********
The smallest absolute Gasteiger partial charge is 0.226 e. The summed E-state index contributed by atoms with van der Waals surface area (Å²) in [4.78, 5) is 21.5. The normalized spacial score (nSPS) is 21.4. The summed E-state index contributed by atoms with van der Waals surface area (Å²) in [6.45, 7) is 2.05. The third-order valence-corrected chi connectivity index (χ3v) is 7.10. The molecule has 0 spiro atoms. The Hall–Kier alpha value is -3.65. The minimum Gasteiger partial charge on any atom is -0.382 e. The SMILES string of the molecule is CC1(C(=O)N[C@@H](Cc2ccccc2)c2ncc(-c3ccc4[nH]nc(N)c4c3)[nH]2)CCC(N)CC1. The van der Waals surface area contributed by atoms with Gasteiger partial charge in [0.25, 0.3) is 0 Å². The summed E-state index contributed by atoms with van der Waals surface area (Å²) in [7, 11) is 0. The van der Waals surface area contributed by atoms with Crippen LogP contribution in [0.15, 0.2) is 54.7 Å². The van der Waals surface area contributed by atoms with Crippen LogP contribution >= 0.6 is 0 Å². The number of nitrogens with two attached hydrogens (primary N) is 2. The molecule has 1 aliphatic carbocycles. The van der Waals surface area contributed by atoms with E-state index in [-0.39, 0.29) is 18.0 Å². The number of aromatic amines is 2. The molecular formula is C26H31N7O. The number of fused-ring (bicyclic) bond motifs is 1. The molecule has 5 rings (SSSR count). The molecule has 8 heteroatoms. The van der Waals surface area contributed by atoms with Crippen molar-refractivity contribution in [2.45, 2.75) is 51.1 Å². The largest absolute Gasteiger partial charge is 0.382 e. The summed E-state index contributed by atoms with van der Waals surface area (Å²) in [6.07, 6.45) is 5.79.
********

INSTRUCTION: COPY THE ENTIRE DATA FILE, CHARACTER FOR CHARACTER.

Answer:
The smallest absolute Gasteiger partial charge is 0.226 e. The summed E-state index contributed by atoms with van der Waals surface area (Å²) in [4.78, 5) is 21.5. The normalized spacial score (nSPS) is 21.4. The summed E-state index contributed by atoms with van der Waals surface area (Å²) in [6.45, 7) is 2.05. The third-order valence-corrected chi connectivity index (χ3v) is 7.10. The molecule has 0 spiro atoms. The Hall–Kier alpha value is -3.65. The minimum Gasteiger partial charge on any atom is -0.382 e. The SMILES string of the molecule is CC1(C(=O)N[C@@H](Cc2ccccc2)c2ncc(-c3ccc4[nH]nc(N)c4c3)[nH]2)CCC(N)CC1. The van der Waals surface area contributed by atoms with Gasteiger partial charge in [0.25, 0.3) is 0 Å². The summed E-state index contributed by atoms with van der Waals surface area (Å²) in [7, 11) is 0. The van der Waals surface area contributed by atoms with Crippen LogP contribution in [0.15, 0.2) is 54.7 Å². The van der Waals surface area contributed by atoms with Crippen LogP contribution >= 0.6 is 0 Å². The number of nitrogens with two attached hydrogens (primary N) is 2. The molecule has 1 aliphatic carbocycles. The van der Waals surface area contributed by atoms with E-state index in [-0.39, 0.29) is 18.0 Å². The number of aromatic amines is 2. The molecular formula is C26H31N7O. The number of fused-ring (bicyclic) bond motifs is 1. The molecule has 5 rings (SSSR count). The molecule has 8 heteroatoms. The van der Waals surface area contributed by atoms with Crippen molar-refractivity contribution in [2.45, 2.75) is 51.1 Å². The largest absolute Gasteiger partial charge is 0.382 e. The summed E-state index contributed by atoms with van der Waals surface area (Å²) in [6.07, 6.45) is 5.79.